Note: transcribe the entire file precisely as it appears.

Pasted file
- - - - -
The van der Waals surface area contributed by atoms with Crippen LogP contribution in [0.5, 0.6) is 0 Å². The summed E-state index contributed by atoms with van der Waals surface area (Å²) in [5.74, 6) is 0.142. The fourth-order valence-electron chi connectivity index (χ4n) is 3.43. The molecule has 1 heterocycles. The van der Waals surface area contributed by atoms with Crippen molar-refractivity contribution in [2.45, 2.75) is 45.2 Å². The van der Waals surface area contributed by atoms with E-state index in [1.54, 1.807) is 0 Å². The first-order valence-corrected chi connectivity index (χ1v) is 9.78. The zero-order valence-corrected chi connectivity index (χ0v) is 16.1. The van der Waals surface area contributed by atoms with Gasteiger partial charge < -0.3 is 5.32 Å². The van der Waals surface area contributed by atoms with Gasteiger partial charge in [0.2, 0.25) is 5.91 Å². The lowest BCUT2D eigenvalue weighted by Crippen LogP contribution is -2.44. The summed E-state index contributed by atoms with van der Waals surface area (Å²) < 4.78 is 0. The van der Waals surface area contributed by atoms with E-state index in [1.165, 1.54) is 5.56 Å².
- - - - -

The van der Waals surface area contributed by atoms with Crippen LogP contribution in [0.5, 0.6) is 0 Å². The summed E-state index contributed by atoms with van der Waals surface area (Å²) in [5.74, 6) is 0.142. The fourth-order valence-electron chi connectivity index (χ4n) is 3.43. The molecule has 1 heterocycles. The van der Waals surface area contributed by atoms with Crippen molar-refractivity contribution in [2.45, 2.75) is 45.2 Å². The van der Waals surface area contributed by atoms with E-state index in [1.54, 1.807) is 0 Å². The first-order valence-corrected chi connectivity index (χ1v) is 9.78. The zero-order valence-corrected chi connectivity index (χ0v) is 16.1. The van der Waals surface area contributed by atoms with Gasteiger partial charge < -0.3 is 5.32 Å². The van der Waals surface area contributed by atoms with Gasteiger partial charge in [0.2, 0.25) is 5.91 Å². The lowest BCUT2D eigenvalue weighted by Crippen LogP contribution is -2.44. The summed E-state index contributed by atoms with van der Waals surface area (Å²) < 4.78 is 0. The van der Waals surface area contributed by atoms with E-state index in [1.165, 1.54) is 5.56 Å².